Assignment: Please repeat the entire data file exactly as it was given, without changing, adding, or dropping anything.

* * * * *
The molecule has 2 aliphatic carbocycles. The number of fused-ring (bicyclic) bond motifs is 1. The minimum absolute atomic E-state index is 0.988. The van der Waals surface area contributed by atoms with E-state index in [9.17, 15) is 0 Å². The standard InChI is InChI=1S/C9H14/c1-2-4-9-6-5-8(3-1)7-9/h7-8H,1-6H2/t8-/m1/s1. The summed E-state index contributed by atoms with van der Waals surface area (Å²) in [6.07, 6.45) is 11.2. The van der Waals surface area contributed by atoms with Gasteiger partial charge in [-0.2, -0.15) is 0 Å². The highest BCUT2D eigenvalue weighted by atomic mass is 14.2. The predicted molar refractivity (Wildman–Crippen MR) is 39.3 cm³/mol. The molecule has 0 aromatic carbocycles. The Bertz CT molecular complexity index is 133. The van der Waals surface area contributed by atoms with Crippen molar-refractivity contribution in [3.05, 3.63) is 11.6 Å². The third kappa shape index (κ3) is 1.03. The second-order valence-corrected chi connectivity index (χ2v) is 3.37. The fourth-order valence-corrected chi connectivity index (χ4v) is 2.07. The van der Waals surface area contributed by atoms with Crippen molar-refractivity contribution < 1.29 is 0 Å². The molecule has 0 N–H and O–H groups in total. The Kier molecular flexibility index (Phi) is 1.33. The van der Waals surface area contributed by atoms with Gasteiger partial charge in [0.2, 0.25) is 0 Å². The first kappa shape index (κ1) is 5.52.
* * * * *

The molecule has 2 aliphatic carbocycles. The number of fused-ring (bicyclic) bond motifs is 1. The minimum absolute atomic E-state index is 0.988. The van der Waals surface area contributed by atoms with E-state index in [9.17, 15) is 0 Å². The standard InChI is InChI=1S/C9H14/c1-2-4-9-6-5-8(3-1)7-9/h7-8H,1-6H2/t8-/m1/s1. The summed E-state index contributed by atoms with van der Waals surface area (Å²) in [6.07, 6.45) is 11.2. The van der Waals surface area contributed by atoms with Gasteiger partial charge in [-0.2, -0.15) is 0 Å². The highest BCUT2D eigenvalue weighted by atomic mass is 14.2. The predicted molar refractivity (Wildman–Crippen MR) is 39.3 cm³/mol. The molecule has 0 aromatic carbocycles. The Bertz CT molecular complexity index is 133. The van der Waals surface area contributed by atoms with Crippen molar-refractivity contribution in [3.05, 3.63) is 11.6 Å². The third kappa shape index (κ3) is 1.03. The second-order valence-corrected chi connectivity index (χ2v) is 3.37. The fourth-order valence-corrected chi connectivity index (χ4v) is 2.07. The van der Waals surface area contributed by atoms with Crippen molar-refractivity contribution < 1.29 is 0 Å². The molecule has 0 N–H and O–H groups in total. The Kier molecular flexibility index (Phi) is 1.33. The van der Waals surface area contributed by atoms with Gasteiger partial charge in [0.2, 0.25) is 0 Å². The first kappa shape index (κ1) is 5.52.